Okay, I don’t mean literal black holes, those things in space that suck everything in and are always used in sci-fi movies (which I love, because I mean so much fun). I mean that sinking feel of anxiety. That giant ball of evil energy that sucks you in because it’s so hard to escape from. That creepy version of yourself that stands next to you and shouts untruths that feel very true in your ear. Whatever form you want to give your anxiety, that’s what I’m talking about.
Image from: https://en.wikipedia.org/wiki/Black_hole
How do you make it go away? Can you make it go away? Can you be aware for when it’s going to happen or does it just sneak up on you? My last major attack of anxiety came in the middle of the night. I had been asleep but was actually woken up by physical pain. In my uncomfortableness and inability to fall back asleep, that black hole appeared. Telling me I’m worthless, I’m going to be poor, friendless, loveless and in pain forever. Even though it’s doubtful that any of this is or will ever be true, it’s hard to escape from in the moment.
Image from: http://www.theloquitur.com/why-no-one-talks-about-anxiety/
So what are some ways we can lessen it? Because no one can rid themselves of anxiety forever. There’s no magical way to tell it to go away and never come back. Anxiety is a human experience. It happens to everyone. My therapist and I were discussing anxiety a lot during our session today. What she suggested (and I like this suggestion so I’m going to try it) is that it’s important to remind yourself, in those moment where the black hole appears spewing it’s lies, of the things that contradict what it’s saying. You’re poor – no, I have money in savings, I’m getting rid of my car. You’re friendless – no, I have friends, we’ve all been busy with our lives lately. You’re loveless – I’m happy being single and there is someone out there for me. You’ll be in pain forever – I have medication and a whole health care team dedicated to making sure that doesn’t happen. You’re worthless – not to all the people who love me. It’s so easy in retrospect. The key is to be able to pull this information when you need it. Not to make the black hole disappear, but just to make it smaller and less intense.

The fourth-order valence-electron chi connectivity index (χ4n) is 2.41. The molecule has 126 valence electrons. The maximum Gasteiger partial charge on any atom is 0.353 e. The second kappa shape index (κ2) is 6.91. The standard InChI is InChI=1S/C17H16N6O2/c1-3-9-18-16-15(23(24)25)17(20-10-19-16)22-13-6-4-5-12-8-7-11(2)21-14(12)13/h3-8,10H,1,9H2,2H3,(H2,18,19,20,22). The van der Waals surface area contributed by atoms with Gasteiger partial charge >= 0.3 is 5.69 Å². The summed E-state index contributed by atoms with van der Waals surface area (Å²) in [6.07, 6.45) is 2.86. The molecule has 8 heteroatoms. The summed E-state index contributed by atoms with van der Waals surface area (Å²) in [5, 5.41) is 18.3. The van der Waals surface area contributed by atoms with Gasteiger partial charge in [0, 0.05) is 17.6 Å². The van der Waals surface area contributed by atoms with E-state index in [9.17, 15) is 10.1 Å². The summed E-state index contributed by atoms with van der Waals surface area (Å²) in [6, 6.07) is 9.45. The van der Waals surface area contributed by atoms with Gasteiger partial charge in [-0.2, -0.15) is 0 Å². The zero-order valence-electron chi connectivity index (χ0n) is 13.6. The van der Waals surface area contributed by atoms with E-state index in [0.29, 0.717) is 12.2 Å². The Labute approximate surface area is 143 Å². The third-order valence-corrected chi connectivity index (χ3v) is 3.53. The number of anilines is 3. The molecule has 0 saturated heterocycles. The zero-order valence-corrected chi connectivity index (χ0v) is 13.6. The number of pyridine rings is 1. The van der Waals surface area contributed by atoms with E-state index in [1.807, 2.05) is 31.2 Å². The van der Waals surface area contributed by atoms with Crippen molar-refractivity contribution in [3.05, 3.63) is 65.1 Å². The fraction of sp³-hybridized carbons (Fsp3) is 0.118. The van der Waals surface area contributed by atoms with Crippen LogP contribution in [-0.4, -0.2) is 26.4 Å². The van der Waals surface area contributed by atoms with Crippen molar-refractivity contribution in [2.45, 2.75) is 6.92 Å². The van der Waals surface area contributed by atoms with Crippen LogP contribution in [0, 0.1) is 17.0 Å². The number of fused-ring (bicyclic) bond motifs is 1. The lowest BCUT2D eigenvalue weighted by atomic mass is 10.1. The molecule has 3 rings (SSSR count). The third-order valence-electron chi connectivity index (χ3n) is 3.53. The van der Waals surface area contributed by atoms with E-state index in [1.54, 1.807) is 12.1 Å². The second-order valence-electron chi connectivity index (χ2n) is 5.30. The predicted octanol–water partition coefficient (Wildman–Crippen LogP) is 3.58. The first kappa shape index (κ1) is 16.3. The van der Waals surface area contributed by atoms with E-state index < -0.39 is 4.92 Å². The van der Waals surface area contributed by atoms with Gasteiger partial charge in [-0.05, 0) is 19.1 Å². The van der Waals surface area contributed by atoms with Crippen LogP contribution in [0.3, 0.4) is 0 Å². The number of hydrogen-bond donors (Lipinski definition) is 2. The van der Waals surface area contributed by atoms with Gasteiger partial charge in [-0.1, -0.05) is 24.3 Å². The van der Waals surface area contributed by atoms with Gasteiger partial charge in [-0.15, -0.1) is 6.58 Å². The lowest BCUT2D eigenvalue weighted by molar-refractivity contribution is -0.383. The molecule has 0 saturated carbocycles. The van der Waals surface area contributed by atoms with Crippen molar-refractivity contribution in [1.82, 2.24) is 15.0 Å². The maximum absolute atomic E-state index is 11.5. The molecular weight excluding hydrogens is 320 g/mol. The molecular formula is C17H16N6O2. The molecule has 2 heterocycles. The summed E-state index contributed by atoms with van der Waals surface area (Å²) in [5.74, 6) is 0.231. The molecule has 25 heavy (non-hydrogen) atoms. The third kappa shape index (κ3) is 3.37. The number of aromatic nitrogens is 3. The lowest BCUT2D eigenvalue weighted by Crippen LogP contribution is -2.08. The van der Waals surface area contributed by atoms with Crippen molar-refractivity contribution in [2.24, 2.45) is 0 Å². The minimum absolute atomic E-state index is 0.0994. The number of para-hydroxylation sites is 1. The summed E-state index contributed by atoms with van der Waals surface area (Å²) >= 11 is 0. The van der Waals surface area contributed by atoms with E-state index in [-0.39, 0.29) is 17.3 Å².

Image from: https://dogtrainingtreasurecoast.com/addressing-your-dogs-separation-anxiety/
It doesn’t have to consume us. Black holes in space might. But this isn’t some distant spot in the universe. We can action it. At the very least we have to try, because we have to live.
I recently watched a documentary on Netflix called A Leaf of Faith. It’s made by the documentary filmmaker (and former wrestler) Chris Bell. I picked this documentary for two reasons. First, I’ve seen other documentaries by Bell, and I quite enjoyed them. Second, the documentary is about the supplement Kratom, which has been proposed as a safe alternative to opioids.
Bell makes his opinion on the subject clear very early in the documentary. He tries Kratom for the first time, and after years of being in pain (and formerly struggling with opioid addiction), he found he could function normally. As he met other Kratom users, and met with doctors and researchers, and those entrepreneurs importing and selling the plant, it really comes off as the miracle cure to pain. It’s not a drug, so it doesn’t cause a high. It’s natural. It works well to relieve pain, calm anxiety, alleviate depression, and get people off opioids. The plant has been used in Malaysia for 2000 years for healing and religious rituals.